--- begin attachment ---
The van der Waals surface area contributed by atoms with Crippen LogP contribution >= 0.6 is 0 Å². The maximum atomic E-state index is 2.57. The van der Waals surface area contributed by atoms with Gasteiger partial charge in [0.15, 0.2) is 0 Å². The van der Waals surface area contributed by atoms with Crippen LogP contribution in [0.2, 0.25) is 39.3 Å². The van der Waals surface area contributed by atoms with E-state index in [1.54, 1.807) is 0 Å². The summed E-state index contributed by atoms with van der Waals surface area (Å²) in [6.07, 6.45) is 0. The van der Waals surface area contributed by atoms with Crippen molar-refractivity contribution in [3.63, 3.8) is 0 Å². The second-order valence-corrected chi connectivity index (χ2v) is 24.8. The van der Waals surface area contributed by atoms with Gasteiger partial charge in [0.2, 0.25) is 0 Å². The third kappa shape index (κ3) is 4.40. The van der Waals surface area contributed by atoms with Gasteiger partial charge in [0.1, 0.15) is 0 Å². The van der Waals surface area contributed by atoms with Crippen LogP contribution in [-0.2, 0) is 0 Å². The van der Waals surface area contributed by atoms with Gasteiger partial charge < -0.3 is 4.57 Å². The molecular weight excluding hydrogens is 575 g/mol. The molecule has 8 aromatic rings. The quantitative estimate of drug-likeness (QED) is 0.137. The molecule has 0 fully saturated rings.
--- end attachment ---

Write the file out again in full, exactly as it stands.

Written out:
The van der Waals surface area contributed by atoms with Crippen LogP contribution >= 0.6 is 0 Å². The maximum atomic E-state index is 2.57. The van der Waals surface area contributed by atoms with Gasteiger partial charge in [0.15, 0.2) is 0 Å². The van der Waals surface area contributed by atoms with Crippen LogP contribution in [0.2, 0.25) is 39.3 Å². The van der Waals surface area contributed by atoms with E-state index in [1.54, 1.807) is 0 Å². The summed E-state index contributed by atoms with van der Waals surface area (Å²) in [6.07, 6.45) is 0. The van der Waals surface area contributed by atoms with Crippen molar-refractivity contribution in [3.63, 3.8) is 0 Å². The second-order valence-corrected chi connectivity index (χ2v) is 24.8. The van der Waals surface area contributed by atoms with Gasteiger partial charge in [0.2, 0.25) is 0 Å². The third kappa shape index (κ3) is 4.40. The van der Waals surface area contributed by atoms with Gasteiger partial charge in [0.1, 0.15) is 0 Å². The van der Waals surface area contributed by atoms with Crippen LogP contribution in [-0.2, 0) is 0 Å². The van der Waals surface area contributed by atoms with Gasteiger partial charge < -0.3 is 4.57 Å². The molecular weight excluding hydrogens is 575 g/mol. The molecule has 8 aromatic rings. The quantitative estimate of drug-likeness (QED) is 0.137. The molecule has 0 fully saturated rings.